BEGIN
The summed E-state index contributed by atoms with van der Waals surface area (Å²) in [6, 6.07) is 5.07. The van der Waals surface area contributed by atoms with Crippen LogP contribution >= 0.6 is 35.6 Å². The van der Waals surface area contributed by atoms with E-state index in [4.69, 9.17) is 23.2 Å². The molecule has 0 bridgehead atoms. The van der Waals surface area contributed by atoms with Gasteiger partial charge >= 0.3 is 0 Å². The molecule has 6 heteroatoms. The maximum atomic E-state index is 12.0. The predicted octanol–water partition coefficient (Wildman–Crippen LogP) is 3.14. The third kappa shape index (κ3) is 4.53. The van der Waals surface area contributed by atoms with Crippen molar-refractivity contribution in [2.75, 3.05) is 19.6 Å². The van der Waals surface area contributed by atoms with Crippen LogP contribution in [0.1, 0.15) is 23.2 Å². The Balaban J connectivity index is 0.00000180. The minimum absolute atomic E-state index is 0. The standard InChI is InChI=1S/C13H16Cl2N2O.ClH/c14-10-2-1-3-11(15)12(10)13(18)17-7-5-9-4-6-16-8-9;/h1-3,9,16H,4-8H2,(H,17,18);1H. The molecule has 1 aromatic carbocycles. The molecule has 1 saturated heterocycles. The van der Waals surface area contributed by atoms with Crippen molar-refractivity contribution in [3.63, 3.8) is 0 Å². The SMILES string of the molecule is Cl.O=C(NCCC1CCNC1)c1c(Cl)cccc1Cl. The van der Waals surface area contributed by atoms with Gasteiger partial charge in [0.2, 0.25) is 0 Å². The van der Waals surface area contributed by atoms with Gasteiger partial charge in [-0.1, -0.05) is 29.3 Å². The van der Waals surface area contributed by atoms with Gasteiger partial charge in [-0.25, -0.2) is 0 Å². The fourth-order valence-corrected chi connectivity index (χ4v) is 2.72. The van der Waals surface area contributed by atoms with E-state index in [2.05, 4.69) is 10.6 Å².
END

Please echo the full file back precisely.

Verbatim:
The summed E-state index contributed by atoms with van der Waals surface area (Å²) in [6, 6.07) is 5.07. The van der Waals surface area contributed by atoms with Crippen LogP contribution >= 0.6 is 35.6 Å². The van der Waals surface area contributed by atoms with E-state index in [4.69, 9.17) is 23.2 Å². The molecule has 0 bridgehead atoms. The van der Waals surface area contributed by atoms with Gasteiger partial charge >= 0.3 is 0 Å². The molecule has 6 heteroatoms. The maximum atomic E-state index is 12.0. The predicted octanol–water partition coefficient (Wildman–Crippen LogP) is 3.14. The third kappa shape index (κ3) is 4.53. The van der Waals surface area contributed by atoms with Crippen molar-refractivity contribution in [2.75, 3.05) is 19.6 Å². The van der Waals surface area contributed by atoms with Crippen LogP contribution in [0.1, 0.15) is 23.2 Å². The Balaban J connectivity index is 0.00000180. The minimum absolute atomic E-state index is 0. The standard InChI is InChI=1S/C13H16Cl2N2O.ClH/c14-10-2-1-3-11(15)12(10)13(18)17-7-5-9-4-6-16-8-9;/h1-3,9,16H,4-8H2,(H,17,18);1H. The molecule has 1 aromatic carbocycles. The molecule has 1 saturated heterocycles. The van der Waals surface area contributed by atoms with Crippen molar-refractivity contribution in [3.63, 3.8) is 0 Å². The SMILES string of the molecule is Cl.O=C(NCCC1CCNC1)c1c(Cl)cccc1Cl. The van der Waals surface area contributed by atoms with Gasteiger partial charge in [0.2, 0.25) is 0 Å². The van der Waals surface area contributed by atoms with Gasteiger partial charge in [-0.1, -0.05) is 29.3 Å². The van der Waals surface area contributed by atoms with Gasteiger partial charge in [-0.25, -0.2) is 0 Å². The fourth-order valence-corrected chi connectivity index (χ4v) is 2.72. The van der Waals surface area contributed by atoms with E-state index in [2.05, 4.69) is 10.6 Å².